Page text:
Precisely because God’s mercy is beyond human categories and constraints, His dispensation of justice and grace goes beyond our comprehension. The Lord reveals the irreducible and absolute freedom of his majesty in the graciousness of His actions. Various sense-making narratives of the Scriptures underscore God’s sovereign liberty, which is mostly exercised as mercy – grace in action. As a result, God-self alone is the standard of mercy (cf. Ex. 33:19). There is no water without the combination of hydrogen and oxygen; likewise, there is no God whose name is not mercy. In the administration of His mercy, God reserves the right of the ultimate word. On account of the imperfect context of human existence, which affects the quality of our witnessing, salvation remains a gift of mercy. In accordance with His will, God’s mercy transcends the limits and limitations of human existence. Our salvation meanders through mediations of instruments of God’s grace and mercy. It is such that only God, who sees the whole at once and can immediately fix all the aspects, has the ultimate word on one’s salvation. Theologically, the Church articulated this mystery of God’s mercy relative to salvation as purgatory.
Yet, the ramifications of the richness of mysteries always transcend our articulation of them. And purgatory is no exception. Human destiny is shrouded in mystery that the most fundamental questions of existence depend on God, whose goodness manifests in His faithfulness and compassion (Lam. 3:22-23). These divine tender mercies, which are all over His works (Psalm 145:9), serve as the warrant for our salvation. This mercy of God became manifest in the gift of His Son, Jesus Christ (Gal. 4:4; Jn. 1:14), who is the ultimate self-expenditure and definitive God’s self-disclosure. His sovereignty entails a reign beyond space; it entails supremacy beyond time. That is to say, He pardons and subdues our iniquities precisely on account of His delight in mercy (Micah 7:18-19) and according to its everlasting span (Psalm 136:3). Mercy, which indicates completely underserved favour expressed in withholding judgement, is intimately related to grace. With about 341 appearances in the Scriptures, mercy is a substantial theme in the revelation (cf. Deut. 4:31; 1 Chronicles 16:34; Psalm 89:28; Hos. 14:3; Lk. 1:50; Lk. 1:78; Lk. 6:36; Eph. 2 – 4; Rom. 9:15; Titus 3:5; 1Peter1:3; et al).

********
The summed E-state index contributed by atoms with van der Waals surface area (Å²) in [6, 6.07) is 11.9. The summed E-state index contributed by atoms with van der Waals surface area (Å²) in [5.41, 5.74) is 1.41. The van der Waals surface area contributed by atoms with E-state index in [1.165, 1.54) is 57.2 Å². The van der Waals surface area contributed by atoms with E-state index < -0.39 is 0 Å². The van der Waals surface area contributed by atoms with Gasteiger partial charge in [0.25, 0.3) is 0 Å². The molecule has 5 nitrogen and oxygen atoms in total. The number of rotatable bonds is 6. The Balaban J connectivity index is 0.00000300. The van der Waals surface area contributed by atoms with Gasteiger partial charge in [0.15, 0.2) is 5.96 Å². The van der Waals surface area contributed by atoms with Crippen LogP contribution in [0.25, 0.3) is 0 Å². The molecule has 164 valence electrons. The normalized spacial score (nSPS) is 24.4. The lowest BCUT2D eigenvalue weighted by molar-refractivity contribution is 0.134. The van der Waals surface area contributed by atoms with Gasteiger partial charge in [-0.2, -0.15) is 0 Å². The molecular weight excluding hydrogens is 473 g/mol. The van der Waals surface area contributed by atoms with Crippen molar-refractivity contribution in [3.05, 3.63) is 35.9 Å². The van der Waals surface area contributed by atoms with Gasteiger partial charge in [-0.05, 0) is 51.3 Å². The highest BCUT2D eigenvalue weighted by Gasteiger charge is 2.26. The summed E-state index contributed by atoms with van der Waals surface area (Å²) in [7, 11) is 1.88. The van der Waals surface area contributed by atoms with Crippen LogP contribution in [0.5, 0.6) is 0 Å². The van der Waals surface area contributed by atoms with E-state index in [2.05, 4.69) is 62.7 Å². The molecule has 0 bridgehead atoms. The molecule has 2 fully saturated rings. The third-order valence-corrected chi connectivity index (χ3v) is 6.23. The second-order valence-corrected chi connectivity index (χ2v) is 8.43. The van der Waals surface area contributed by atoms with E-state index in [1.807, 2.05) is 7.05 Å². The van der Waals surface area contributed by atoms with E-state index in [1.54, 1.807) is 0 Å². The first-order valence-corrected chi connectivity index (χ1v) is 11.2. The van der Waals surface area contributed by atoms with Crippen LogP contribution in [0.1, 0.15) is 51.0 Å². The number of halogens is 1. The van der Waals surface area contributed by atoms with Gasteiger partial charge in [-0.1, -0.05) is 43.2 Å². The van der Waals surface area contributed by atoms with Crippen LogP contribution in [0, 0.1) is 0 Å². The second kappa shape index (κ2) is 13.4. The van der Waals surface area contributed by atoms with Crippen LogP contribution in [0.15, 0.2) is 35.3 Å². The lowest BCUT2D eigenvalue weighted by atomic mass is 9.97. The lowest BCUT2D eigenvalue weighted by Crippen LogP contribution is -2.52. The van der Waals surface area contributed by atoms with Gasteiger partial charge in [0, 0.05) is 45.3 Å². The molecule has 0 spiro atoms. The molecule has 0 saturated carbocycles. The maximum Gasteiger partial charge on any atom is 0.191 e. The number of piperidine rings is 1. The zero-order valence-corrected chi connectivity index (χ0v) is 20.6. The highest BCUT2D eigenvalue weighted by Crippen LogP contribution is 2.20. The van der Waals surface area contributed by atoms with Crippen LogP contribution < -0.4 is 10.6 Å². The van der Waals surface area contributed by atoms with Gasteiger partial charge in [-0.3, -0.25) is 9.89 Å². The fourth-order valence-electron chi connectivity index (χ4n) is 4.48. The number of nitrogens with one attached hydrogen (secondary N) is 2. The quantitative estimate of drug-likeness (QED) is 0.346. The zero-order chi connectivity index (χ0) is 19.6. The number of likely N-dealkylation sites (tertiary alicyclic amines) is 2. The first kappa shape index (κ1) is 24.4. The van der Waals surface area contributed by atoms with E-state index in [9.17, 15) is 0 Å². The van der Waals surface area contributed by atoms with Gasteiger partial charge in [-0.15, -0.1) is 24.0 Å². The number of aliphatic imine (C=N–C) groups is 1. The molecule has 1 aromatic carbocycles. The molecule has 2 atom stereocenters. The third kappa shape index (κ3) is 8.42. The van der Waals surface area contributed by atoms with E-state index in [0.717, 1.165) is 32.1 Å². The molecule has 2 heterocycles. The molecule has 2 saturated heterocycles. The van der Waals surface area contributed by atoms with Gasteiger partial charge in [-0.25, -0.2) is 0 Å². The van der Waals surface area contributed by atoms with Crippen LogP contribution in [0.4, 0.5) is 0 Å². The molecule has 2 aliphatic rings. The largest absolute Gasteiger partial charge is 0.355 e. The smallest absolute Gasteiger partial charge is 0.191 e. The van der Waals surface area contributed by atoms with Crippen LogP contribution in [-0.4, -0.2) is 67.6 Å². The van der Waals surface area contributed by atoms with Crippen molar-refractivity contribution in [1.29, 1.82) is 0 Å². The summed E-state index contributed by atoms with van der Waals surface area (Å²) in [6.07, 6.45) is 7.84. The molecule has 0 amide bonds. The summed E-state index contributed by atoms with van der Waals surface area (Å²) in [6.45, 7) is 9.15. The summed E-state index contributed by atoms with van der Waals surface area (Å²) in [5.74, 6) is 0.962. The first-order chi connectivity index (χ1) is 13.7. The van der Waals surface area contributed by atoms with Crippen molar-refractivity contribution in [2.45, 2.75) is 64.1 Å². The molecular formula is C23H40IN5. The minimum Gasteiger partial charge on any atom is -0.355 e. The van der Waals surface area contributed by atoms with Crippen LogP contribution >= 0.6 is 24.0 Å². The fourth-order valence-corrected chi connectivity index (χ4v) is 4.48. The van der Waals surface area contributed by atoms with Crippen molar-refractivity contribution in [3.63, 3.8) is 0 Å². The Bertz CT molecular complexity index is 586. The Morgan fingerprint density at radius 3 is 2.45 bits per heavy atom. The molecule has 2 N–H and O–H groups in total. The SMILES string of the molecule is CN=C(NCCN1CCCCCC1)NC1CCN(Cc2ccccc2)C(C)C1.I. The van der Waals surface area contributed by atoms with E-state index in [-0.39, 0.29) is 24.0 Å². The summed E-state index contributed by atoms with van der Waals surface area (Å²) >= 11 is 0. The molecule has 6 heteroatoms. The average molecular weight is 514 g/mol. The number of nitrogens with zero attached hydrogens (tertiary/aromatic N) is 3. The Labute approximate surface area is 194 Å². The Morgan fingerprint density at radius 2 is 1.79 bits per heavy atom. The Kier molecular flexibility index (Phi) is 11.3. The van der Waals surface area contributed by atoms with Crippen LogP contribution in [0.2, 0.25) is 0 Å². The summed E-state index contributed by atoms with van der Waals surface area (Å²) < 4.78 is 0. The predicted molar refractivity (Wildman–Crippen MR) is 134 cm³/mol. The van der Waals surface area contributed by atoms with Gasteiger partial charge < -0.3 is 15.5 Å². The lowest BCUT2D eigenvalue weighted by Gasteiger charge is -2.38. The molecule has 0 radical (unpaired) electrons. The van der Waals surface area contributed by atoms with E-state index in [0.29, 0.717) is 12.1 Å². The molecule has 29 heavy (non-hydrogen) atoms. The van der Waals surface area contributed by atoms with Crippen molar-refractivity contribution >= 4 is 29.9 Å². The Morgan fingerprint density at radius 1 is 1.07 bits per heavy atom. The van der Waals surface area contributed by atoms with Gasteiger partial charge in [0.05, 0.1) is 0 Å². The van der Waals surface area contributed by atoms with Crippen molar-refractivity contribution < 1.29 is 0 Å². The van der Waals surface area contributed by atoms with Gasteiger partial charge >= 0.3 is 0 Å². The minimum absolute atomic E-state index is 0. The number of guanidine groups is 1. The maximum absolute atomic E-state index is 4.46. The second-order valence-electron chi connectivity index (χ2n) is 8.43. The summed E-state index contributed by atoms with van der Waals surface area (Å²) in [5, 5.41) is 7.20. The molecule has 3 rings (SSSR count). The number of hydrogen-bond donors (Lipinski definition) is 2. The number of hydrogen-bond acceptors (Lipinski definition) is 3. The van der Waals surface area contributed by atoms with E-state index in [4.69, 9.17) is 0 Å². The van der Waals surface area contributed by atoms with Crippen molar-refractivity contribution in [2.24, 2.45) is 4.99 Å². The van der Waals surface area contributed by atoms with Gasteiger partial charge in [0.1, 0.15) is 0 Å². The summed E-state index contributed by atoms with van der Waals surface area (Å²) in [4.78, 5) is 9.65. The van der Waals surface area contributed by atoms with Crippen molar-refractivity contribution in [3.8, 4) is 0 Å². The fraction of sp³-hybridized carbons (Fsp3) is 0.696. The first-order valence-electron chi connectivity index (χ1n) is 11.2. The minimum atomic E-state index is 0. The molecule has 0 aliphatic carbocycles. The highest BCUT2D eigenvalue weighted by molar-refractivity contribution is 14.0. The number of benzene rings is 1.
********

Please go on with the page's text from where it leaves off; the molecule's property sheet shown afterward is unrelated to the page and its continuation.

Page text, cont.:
We access it as grace, yet it grows within the matrix of law. God has linked salvation to the observance of the law of love, but He is not tied to the law. He is beyond the law and in Him is salvation. God’s mercy endures forever, not limited by death. God is always ‘magis’, and nothing defines Him. As a matter of faith, this understanding safeguards God from being locked in narrow appreciation of concepts and allows the conception of God to grow as our knowledge increases. In that way, since no human knowledge exhausts God, in conveying God-thought, religious messaging that overlook the analogical nature of God-talk with all its grandeur and limitation will corrupt the message. Accessing and expressing divine mysteries in concepts that neither exhaust nor fully encompass the meaning they designate require the use of analogies. For the very fact that the concepts can only imperfectly contain the meaning of the mystery, there is an overflow between mystery and concepts. And divine mercy and purgatory fall within these mysteries. Mercy, the signature of God, characterizes His divine majesty.